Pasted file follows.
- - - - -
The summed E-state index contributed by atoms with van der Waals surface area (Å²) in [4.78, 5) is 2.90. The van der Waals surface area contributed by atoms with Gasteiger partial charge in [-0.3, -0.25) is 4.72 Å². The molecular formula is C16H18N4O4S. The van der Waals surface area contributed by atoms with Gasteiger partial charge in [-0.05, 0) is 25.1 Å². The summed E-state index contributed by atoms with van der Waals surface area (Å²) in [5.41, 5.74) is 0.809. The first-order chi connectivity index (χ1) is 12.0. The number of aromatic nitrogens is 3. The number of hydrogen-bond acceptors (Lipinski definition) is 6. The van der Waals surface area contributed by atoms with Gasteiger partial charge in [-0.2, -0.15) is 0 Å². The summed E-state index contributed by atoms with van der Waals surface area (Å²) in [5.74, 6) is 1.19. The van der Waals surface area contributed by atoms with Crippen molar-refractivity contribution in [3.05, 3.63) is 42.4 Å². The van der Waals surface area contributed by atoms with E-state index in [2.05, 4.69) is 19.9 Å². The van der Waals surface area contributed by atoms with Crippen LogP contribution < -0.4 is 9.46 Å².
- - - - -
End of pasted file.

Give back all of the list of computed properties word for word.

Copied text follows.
The summed E-state index contributed by atoms with van der Waals surface area (Å²) in [4.78, 5) is 2.90. The van der Waals surface area contributed by atoms with Gasteiger partial charge in [-0.3, -0.25) is 4.72 Å². The molecular formula is C16H18N4O4S. The van der Waals surface area contributed by atoms with Gasteiger partial charge in [-0.05, 0) is 25.1 Å². The summed E-state index contributed by atoms with van der Waals surface area (Å²) in [5.41, 5.74) is 0.809. The first-order chi connectivity index (χ1) is 12.0. The number of aromatic nitrogens is 3. The number of hydrogen-bond acceptors (Lipinski definition) is 6. The van der Waals surface area contributed by atoms with Gasteiger partial charge in [-0.2, -0.15) is 0 Å². The summed E-state index contributed by atoms with van der Waals surface area (Å²) in [5.74, 6) is 1.19. The van der Waals surface area contributed by atoms with Crippen molar-refractivity contribution in [3.05, 3.63) is 42.4 Å². The van der Waals surface area contributed by atoms with E-state index in [2.05, 4.69) is 19.9 Å². The van der Waals surface area contributed by atoms with Crippen LogP contribution < -0.4 is 9.46 Å².